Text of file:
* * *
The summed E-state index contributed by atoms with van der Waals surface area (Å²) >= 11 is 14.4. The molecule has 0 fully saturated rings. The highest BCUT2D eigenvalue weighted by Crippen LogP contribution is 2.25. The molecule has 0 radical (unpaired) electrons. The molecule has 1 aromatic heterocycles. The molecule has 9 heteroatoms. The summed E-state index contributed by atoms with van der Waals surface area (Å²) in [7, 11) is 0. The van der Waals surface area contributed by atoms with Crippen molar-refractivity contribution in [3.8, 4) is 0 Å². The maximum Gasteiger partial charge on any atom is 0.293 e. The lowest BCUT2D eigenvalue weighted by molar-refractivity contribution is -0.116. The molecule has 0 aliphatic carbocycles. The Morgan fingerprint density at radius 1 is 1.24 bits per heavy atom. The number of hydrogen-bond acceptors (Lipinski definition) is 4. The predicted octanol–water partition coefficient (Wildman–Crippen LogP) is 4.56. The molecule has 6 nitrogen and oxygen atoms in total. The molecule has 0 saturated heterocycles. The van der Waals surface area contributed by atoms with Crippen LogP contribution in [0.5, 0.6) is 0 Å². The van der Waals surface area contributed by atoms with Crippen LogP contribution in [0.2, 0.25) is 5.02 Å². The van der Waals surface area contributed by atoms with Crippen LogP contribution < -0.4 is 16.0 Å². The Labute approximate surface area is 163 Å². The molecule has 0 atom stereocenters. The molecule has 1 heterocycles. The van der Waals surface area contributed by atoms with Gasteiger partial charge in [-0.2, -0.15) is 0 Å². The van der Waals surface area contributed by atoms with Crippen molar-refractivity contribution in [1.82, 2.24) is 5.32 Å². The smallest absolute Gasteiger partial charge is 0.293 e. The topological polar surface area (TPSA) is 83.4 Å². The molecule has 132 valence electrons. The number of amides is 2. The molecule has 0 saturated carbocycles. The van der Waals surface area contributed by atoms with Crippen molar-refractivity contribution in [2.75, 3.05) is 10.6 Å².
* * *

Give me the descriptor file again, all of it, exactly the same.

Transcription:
The summed E-state index contributed by atoms with van der Waals surface area (Å²) >= 11 is 14.4. The molecule has 0 fully saturated rings. The highest BCUT2D eigenvalue weighted by Crippen LogP contribution is 2.25. The molecule has 0 radical (unpaired) electrons. The molecule has 1 aromatic heterocycles. The molecule has 9 heteroatoms. The summed E-state index contributed by atoms with van der Waals surface area (Å²) in [7, 11) is 0. The van der Waals surface area contributed by atoms with Crippen molar-refractivity contribution in [3.8, 4) is 0 Å². The maximum Gasteiger partial charge on any atom is 0.293 e. The lowest BCUT2D eigenvalue weighted by molar-refractivity contribution is -0.116. The molecule has 0 aliphatic carbocycles. The Morgan fingerprint density at radius 1 is 1.24 bits per heavy atom. The number of hydrogen-bond acceptors (Lipinski definition) is 4. The predicted octanol–water partition coefficient (Wildman–Crippen LogP) is 4.56. The molecule has 6 nitrogen and oxygen atoms in total. The molecule has 0 saturated heterocycles. The van der Waals surface area contributed by atoms with Crippen LogP contribution in [0.5, 0.6) is 0 Å². The van der Waals surface area contributed by atoms with Crippen LogP contribution in [0.2, 0.25) is 5.02 Å². The van der Waals surface area contributed by atoms with Crippen LogP contribution < -0.4 is 16.0 Å². The Labute approximate surface area is 163 Å². The molecule has 0 atom stereocenters. The molecule has 1 heterocycles. The van der Waals surface area contributed by atoms with Gasteiger partial charge in [-0.2, -0.15) is 0 Å². The van der Waals surface area contributed by atoms with Crippen molar-refractivity contribution in [1.82, 2.24) is 5.32 Å². The smallest absolute Gasteiger partial charge is 0.293 e. The topological polar surface area (TPSA) is 83.4 Å². The molecule has 132 valence electrons. The number of amides is 2. The molecule has 0 saturated carbocycles. The van der Waals surface area contributed by atoms with Crippen molar-refractivity contribution in [2.75, 3.05) is 10.6 Å².